this lookup table (however implemented) is itself at least as complex as 
my current cache implementation.

3. Once the locations of the decompressed pages in the address space 
have been found, they'll need to be looked up in the page cache, and 
this has to be done for every 4K page.  With the default fragment size 
of 128 KiB this means 32 separate lookups.  Somewhat slower than one 
spinlock and array search per 128 KiB block in the squashfs cache 
implementation.

Comments, especially those of the form "you've got this completely 
wrong, and you can use the page cache like this, which will be simpler 
and faster than your current implementation" welcome :)  I'm not adverse 
  to using the page cache, but I can't see how it will be simpler or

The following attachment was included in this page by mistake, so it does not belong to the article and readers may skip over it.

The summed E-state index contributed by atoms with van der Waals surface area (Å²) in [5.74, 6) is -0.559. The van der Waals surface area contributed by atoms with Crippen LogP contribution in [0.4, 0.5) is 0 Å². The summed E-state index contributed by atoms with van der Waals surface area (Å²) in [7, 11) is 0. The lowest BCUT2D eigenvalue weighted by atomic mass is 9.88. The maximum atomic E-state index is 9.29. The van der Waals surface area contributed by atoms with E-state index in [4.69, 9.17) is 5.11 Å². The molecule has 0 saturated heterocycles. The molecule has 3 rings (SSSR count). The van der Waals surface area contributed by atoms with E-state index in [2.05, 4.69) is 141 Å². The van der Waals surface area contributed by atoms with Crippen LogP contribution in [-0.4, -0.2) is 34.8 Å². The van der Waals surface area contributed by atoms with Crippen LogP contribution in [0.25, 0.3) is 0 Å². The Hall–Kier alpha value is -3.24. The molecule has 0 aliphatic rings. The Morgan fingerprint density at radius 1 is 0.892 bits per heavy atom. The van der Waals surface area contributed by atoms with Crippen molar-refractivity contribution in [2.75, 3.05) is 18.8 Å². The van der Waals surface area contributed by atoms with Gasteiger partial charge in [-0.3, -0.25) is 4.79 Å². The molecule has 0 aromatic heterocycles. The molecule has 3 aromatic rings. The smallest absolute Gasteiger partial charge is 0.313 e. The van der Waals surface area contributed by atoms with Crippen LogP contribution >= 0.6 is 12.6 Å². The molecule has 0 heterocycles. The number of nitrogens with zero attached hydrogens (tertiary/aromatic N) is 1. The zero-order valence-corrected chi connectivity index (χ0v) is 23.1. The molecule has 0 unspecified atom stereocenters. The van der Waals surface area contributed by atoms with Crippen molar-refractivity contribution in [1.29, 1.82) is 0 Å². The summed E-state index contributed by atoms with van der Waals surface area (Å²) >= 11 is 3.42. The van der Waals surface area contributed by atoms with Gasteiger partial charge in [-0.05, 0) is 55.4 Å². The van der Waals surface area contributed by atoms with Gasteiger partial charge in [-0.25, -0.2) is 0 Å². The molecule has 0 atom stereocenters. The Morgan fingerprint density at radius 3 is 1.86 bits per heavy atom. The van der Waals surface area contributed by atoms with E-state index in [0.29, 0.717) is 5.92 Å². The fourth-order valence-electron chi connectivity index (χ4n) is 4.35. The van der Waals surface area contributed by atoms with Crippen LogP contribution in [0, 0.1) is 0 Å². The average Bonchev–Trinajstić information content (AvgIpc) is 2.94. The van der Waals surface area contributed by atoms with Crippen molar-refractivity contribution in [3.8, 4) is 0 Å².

faster than the current implementation.

Phillip

^ permalink raw reply	[flat|nested] 6+ messages in thread

* Re: [PATCH V2 10/16] Squashfs: cache operations
  2008-10-31  4:43   ` Phillip Lougher
@ 2008-10-31  7:29     ` Jörn Engel
  2008-10-31 15:03       ` Phillip Lougher
  0 siblings, 1 reply; 6+ messages in thread
From: Jörn Engel @ 2008-10-31  7:29 UTC (permalink / raw)
  To: Phillip Lougher
  Cc: akpm, linux-embedded, linux-fsdevel, linux-kernel, tim.bird

On Fri, 31 October 2008 04:43:46 +0000, Phillip Lougher wrote:
> 
> Simplicity and speed is extremely important.  The 
> squashfs_metadata_read() wrapper around the cache is designed to step 
> through the metadata a structure at a time (20 or so bytes), updating 
> the read position in the metadata each call, with more metadata cache 
> blocks being read and decompressed as necessary.  The common case where 
> the metadata is already in the cache (because we're stepping through it 
> 20 or so bytes at a time), is designed to be extremely fast - a spinlock 
> and array search only.  I recently optimised the cache to use spinlocks 
> rather than mutexes and reduced the lock holding time (necessary to move